This series will have a lot of penalties on each side and a lot of 2-1, 3-2 games and that suits the Raiders style immensely. The Plains centers will be punished with a lot of finished checks when they play the puck in open ice and their goalie will face a lot of traffic around the net - more than in the battle of the Plains of Abraham - and if he - Cheevers - strays from his net to play the puck like he loves to do, well, goalies who do that outside their crease (and contemporary trapezoid) are open to being checked.
In light of such arguments based on blatant misinformation, I'll skip my opening salvo and get straight to chipping away at the propaganda.

First off, I'll admit that my offense is spread out all my lines, but by the same token, VanI's is spread just as much throughout his line-up. The main difference, however, is that my team is of a much higher offensive caliber. The Plains can boast 4 Art Ross winners (Cook, Lach, Crosby, and Lindsay; Lach and Cook both won twice), a player who almost certainly would've won an Art Ross were it not for a late-season injury (Larry Aurie), an NHA scoring champ (Pitre), and a PCHA scoring champ (Frederickson).

The Raiders don't have a single scoring champ at any major pro level. Lindros and Gilmour were the only ones who even got close, and while Gilmour still has Andreychuk, Lindros has probably the weakest top line wingers in the entire draft. If I were the Raiders, I'd be very concerned about where my offense is going to come from, particularly since my forward lines each have superb defensive players like Lindsay, Lach, Bun Cook, Tkaczuk, Aurie, Westwick, and Davidson to disrupt them.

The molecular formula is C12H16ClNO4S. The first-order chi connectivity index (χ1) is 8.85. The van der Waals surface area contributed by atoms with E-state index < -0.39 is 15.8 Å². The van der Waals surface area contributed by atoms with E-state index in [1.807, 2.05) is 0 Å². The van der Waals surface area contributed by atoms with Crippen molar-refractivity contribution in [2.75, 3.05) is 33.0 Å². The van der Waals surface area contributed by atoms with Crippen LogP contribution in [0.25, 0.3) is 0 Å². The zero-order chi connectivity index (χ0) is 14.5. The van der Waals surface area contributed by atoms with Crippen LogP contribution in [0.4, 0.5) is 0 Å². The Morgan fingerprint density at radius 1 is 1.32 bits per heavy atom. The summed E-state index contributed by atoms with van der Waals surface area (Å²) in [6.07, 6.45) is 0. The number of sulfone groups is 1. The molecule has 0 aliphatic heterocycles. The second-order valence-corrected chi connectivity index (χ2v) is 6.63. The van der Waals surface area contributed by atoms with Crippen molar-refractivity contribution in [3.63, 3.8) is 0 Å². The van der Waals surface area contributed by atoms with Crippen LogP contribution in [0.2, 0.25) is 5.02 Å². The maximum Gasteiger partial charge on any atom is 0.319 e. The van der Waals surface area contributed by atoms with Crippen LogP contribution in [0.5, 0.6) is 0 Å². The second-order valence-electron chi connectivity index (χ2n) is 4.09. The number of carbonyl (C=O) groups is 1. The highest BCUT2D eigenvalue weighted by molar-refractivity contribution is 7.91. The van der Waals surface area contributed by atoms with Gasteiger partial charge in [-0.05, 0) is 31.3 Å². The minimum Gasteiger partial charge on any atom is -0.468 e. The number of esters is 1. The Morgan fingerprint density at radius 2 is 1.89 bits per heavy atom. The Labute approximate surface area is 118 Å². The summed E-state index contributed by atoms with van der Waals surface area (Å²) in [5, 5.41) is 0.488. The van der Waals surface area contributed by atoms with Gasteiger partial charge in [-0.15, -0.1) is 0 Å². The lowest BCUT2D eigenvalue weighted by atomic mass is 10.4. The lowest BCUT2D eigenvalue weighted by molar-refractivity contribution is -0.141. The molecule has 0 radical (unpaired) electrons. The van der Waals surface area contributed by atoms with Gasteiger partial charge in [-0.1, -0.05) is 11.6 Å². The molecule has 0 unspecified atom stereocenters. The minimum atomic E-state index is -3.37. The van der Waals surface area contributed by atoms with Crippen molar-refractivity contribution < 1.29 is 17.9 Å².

What's more, my team is plenty proficient in the playoffs too. Aurie and Lach have both led the NHL post-season in scoring, and Pitre and Davidson have both led the NHA.

The Raiders' contention that they have the definitive special teams advantage is downright laughable. On the PK, Gilmour and Brind'Amour are quality, no doubt, but they're certainly no better than Lach, who Dick Irvin valued more for his defense than his offense (a telling statement considering Lach's considerable offensive talents) or Walt Tkaczuk, who completely neutralized a prime Esposito. That's to say nothing of the likes of Bun Cook and Larry Aurie, the latter of whom even earned a nickname for his penalty-killing prowess, for Pete's sake. And given their scoring exploits, I have no doubt that they'll be a threat to put up numbers short-handed, too.

Somehow, the Raiders are under the impression that the Plains are susceptible to broken plays because they're built for passing and not going hard to the net, but that's hard to swallow on two counts: